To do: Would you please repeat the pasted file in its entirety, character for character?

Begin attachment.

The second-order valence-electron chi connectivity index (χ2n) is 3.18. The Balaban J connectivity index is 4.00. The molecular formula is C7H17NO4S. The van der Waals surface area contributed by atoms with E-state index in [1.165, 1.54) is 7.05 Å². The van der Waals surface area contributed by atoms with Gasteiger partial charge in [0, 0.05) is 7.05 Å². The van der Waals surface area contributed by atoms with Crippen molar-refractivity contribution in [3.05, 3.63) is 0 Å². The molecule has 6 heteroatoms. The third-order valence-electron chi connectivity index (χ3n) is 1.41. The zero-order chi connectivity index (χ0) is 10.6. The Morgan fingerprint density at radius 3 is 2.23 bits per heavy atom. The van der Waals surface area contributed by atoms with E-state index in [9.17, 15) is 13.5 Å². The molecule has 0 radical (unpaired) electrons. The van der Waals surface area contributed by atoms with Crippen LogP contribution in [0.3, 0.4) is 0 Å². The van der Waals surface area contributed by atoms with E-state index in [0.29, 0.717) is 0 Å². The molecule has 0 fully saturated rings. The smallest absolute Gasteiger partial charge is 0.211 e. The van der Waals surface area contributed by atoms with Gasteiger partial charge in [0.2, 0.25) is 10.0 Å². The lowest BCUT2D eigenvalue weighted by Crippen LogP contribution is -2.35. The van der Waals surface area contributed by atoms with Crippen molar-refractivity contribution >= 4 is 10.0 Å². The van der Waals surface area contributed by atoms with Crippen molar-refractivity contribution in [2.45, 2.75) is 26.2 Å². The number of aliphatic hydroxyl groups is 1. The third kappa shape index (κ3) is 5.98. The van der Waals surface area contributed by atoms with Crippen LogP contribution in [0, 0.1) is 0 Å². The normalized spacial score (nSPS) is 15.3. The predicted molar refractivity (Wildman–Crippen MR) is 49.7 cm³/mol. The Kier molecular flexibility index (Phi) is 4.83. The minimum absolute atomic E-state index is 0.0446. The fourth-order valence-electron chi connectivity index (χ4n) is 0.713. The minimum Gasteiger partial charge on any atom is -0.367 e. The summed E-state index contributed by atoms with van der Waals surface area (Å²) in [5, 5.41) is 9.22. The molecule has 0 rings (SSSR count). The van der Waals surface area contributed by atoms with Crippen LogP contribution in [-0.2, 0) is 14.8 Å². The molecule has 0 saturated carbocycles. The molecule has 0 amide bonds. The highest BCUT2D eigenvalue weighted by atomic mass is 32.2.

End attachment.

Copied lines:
The second-order valence-electron chi connectivity index (χ2n) is 3.18. The Balaban J connectivity index is 4.00. The molecular formula is C7H17NO4S. The van der Waals surface area contributed by atoms with E-state index in [1.165, 1.54) is 7.05 Å². The van der Waals surface area contributed by atoms with Gasteiger partial charge in [0, 0.05) is 7.05 Å². The van der Waals surface area contributed by atoms with Crippen molar-refractivity contribution in [3.05, 3.63) is 0 Å². The molecule has 6 heteroatoms. The third-order valence-electron chi connectivity index (χ3n) is 1.41. The zero-order chi connectivity index (χ0) is 10.6. The Morgan fingerprint density at radius 3 is 2.23 bits per heavy atom. The van der Waals surface area contributed by atoms with E-state index in [9.17, 15) is 13.5 Å². The molecule has 0 radical (unpaired) electrons. The van der Waals surface area contributed by atoms with Crippen LogP contribution in [0.3, 0.4) is 0 Å². The van der Waals surface area contributed by atoms with E-state index in [0.29, 0.717) is 0 Å². The molecule has 0 fully saturated rings. The smallest absolute Gasteiger partial charge is 0.211 e. The van der Waals surface area contributed by atoms with Gasteiger partial charge in [0.2, 0.25) is 10.0 Å². The lowest BCUT2D eigenvalue weighted by Crippen LogP contribution is -2.35. The van der Waals surface area contributed by atoms with Crippen molar-refractivity contribution >= 4 is 10.0 Å². The van der Waals surface area contributed by atoms with Crippen molar-refractivity contribution in [2.45, 2.75) is 26.2 Å². The number of aliphatic hydroxyl groups is 1. The third kappa shape index (κ3) is 5.98. The van der Waals surface area contributed by atoms with Crippen LogP contribution in [0, 0.1) is 0 Å². The normalized spacial score (nSPS) is 15.3. The predicted molar refractivity (Wildman–Crippen MR) is 49.7 cm³/mol. The Kier molecular flexibility index (Phi) is 4.83. The minimum absolute atomic E-state index is 0.0446. The fourth-order valence-electron chi connectivity index (χ4n) is 0.713. The minimum Gasteiger partial charge on any atom is -0.367 e. The summed E-state index contributed by atoms with van der Waals surface area (Å²) in [5, 5.41) is 9.22. The molecule has 0 rings (SSSR count). The van der Waals surface area contributed by atoms with Crippen LogP contribution in [-0.2, 0) is 14.8 Å². The molecule has 0 saturated carbocycles. The molecule has 0 amide bonds. The highest BCUT2D eigenvalue weighted by atomic mass is 32.2.